Dr. Shana Doronn Kicks Off New Speaker Series

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Jeanne Ettelson, president of OCD Chicago, announced that Dr. Shana Doronn will be the first speaker at a new event series called OCD Live Forum.

Dr. Shanna Doronn, recently featured on TV’s OBSESSED program, will kick off a new series of talks hosted by OCD Chicago called OCD Live Forum. The speaker series is intended to educate OCD sufferers and their supporters about treatment options and the latest scientific advances in the field. Dr. Doronn will address “Ten Things You Need to Know About Successful Treatment of OCD and Anxiety.” The first OCD Live Forum will be held 7-9 PM on March 15, 2012 at Ann Sather, 909 W. Belmont Avenue, Chicago. Admission is $10. People interested in attending can visit http://tinyurl.com/7pfepbj or call OCD Chicago at 773-661-9530 to register.

Dr. Doronn specializes in the treatment of Obsessive Compulsive Disorder (OCD) and other anxiety disorders. Her treatment modality is Cognitive Behavior Therapy with an emphasis on Exposure and Response Prevention (ERP). She treated patients on both seasons of A&E TV’s “OBSESSED” docuseries. Each episode explored the treatment progression of OCD sufferers as well as the adverse effects their disorder had on their friends and families. Prior to establishing a successful private practice in Barrington, Illinois, Dr. Doronn practiced psychology at the UCLA Obsessive Compulsive Disorder Intensive Treatment program. She has practiced in the field of mental health since 1989. She joined the OCD Chicago Scientific Advisory Board in May 2011.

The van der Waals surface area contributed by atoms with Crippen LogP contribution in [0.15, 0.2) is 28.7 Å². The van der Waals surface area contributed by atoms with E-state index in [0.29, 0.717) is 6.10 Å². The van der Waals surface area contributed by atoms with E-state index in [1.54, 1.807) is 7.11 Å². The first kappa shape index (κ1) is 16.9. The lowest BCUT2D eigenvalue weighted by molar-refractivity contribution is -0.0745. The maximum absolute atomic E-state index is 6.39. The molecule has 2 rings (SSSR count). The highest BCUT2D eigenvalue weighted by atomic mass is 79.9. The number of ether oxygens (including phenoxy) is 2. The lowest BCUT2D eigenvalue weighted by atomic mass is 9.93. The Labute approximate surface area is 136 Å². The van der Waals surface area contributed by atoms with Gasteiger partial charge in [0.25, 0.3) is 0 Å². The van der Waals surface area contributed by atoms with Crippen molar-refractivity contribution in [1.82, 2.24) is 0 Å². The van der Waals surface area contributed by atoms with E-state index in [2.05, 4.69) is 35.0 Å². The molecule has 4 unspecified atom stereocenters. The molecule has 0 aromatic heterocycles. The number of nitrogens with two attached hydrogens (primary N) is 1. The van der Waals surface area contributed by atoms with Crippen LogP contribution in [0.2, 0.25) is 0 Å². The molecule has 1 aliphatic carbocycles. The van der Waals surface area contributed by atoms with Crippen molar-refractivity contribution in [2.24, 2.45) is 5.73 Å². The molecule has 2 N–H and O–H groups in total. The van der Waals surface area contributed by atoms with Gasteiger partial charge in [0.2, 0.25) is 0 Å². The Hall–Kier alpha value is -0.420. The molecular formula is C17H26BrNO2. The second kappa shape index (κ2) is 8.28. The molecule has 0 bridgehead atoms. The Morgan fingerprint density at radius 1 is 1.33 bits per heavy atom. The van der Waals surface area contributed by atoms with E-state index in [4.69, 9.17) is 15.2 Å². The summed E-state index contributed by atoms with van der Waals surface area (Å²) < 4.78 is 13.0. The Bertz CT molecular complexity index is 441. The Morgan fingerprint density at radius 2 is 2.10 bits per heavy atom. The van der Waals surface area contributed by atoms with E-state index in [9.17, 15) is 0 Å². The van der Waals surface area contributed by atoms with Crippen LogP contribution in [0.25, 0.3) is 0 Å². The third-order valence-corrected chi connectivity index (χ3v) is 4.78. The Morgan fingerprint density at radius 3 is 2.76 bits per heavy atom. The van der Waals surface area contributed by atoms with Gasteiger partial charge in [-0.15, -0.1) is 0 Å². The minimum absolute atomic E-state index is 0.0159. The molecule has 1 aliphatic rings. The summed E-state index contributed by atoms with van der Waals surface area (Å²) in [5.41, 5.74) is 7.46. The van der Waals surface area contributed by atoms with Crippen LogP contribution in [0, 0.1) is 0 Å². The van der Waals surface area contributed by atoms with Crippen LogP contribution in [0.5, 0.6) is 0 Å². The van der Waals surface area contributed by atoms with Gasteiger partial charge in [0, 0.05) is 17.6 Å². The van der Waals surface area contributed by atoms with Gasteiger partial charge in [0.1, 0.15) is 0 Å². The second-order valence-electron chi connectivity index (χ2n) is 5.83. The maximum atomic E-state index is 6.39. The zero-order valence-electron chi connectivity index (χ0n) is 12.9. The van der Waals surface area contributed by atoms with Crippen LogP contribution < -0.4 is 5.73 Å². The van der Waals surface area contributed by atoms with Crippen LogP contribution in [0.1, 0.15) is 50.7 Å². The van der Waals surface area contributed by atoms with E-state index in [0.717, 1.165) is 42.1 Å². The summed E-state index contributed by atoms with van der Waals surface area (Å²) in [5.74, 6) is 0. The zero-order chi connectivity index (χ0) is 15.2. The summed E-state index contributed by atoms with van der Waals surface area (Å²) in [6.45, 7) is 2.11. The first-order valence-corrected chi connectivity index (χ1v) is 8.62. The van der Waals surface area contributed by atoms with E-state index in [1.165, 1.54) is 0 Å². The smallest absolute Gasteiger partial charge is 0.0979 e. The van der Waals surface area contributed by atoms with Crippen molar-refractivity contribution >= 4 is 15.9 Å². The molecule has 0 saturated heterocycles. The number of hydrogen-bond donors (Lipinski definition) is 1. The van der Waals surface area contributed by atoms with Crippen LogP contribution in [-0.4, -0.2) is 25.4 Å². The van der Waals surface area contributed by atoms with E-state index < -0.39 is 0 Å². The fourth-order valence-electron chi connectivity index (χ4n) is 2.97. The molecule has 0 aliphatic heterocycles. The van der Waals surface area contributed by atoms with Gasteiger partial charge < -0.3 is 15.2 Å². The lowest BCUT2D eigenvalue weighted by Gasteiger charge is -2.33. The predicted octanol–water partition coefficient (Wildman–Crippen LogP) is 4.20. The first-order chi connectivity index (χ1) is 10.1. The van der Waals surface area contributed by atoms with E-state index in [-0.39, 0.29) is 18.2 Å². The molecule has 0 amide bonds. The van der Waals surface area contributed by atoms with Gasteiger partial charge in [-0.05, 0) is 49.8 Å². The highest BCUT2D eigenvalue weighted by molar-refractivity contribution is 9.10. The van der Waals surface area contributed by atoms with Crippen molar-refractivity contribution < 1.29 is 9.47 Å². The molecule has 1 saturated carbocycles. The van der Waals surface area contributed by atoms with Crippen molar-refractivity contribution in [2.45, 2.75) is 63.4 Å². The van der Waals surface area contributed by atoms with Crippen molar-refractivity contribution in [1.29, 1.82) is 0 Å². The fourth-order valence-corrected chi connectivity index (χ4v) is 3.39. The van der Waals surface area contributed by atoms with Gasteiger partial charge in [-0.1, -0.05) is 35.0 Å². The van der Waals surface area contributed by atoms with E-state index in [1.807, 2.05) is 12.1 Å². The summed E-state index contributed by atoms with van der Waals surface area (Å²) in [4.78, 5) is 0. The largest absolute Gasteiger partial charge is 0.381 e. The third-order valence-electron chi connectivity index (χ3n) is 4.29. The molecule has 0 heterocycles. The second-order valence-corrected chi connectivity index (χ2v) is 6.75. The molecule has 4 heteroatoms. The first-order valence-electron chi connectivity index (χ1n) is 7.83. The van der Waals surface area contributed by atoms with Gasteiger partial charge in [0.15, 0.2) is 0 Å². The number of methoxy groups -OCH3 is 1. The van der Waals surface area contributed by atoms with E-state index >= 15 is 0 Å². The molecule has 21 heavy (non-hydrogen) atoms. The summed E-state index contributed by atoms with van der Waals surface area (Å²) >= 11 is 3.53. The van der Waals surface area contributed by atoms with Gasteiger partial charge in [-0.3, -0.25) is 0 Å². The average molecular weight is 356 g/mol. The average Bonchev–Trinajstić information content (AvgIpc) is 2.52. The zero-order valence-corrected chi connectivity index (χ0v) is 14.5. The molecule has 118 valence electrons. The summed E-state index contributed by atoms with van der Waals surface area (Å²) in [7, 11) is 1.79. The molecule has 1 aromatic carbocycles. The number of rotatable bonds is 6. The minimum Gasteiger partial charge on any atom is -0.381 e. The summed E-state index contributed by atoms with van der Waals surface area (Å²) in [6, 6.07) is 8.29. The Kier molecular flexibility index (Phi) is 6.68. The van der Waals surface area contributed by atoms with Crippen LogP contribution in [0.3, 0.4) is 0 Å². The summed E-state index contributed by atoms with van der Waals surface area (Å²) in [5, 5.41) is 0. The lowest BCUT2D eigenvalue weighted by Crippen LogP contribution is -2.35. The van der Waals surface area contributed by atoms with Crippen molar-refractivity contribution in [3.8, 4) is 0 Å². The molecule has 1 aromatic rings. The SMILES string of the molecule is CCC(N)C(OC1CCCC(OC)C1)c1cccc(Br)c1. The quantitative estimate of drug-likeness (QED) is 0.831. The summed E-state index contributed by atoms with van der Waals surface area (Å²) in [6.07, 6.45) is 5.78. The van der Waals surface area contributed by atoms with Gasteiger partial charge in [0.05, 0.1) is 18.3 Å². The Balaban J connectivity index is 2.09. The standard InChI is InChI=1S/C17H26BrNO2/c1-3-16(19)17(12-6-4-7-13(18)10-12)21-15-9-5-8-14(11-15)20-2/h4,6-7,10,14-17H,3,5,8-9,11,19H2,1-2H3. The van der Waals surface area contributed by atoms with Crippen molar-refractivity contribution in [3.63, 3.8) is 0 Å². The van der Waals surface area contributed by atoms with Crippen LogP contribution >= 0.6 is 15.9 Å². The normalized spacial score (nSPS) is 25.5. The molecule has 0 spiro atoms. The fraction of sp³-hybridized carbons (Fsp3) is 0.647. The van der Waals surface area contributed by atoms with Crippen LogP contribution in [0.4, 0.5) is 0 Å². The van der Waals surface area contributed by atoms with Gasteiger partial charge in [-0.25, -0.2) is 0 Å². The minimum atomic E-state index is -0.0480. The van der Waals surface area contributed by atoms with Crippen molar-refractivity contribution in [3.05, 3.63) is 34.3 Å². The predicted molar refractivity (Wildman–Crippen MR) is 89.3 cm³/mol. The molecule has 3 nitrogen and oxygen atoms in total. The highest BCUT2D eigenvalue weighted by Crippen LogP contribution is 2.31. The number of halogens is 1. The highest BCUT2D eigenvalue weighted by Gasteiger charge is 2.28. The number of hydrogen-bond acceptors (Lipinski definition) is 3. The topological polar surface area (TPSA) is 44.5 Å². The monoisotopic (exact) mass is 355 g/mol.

OCD Chicago, a well-known mental health organization, supports the informational and emotional needs of people with OCD, their families, educators, clergy, and the mental health professionals who treat them. OCD is a neurobiological disorder that affects individuals of all racial cultural and socioeconomic backgrounds. It is characterized by intrusive thoughts and self doubt (known as obsessions) that cause the sufferer to repeatedly check or clean or engage in other unwanted behaviors (known as compulsions). Scientists are actively seeking new and better treatments for OCD. Current science considers OCD to be a treatable disorder, and most people receive significant relief with appropriate treatment.

For more information about OCD, visit OCD Chicago online at http://www.ocdchicago.org to get resources, personalstories from individuals with OCD, expert perspectives, and free, downloadable OCD Guides in English and Spanish for all age groups. For specific information on OCD in school, parents and educators may visit http://www.ocdeducationstation.org or call OCD Chicago at 773-661-9530 to speak with someone knowledgeable about OCD.


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Ellen Sawyer
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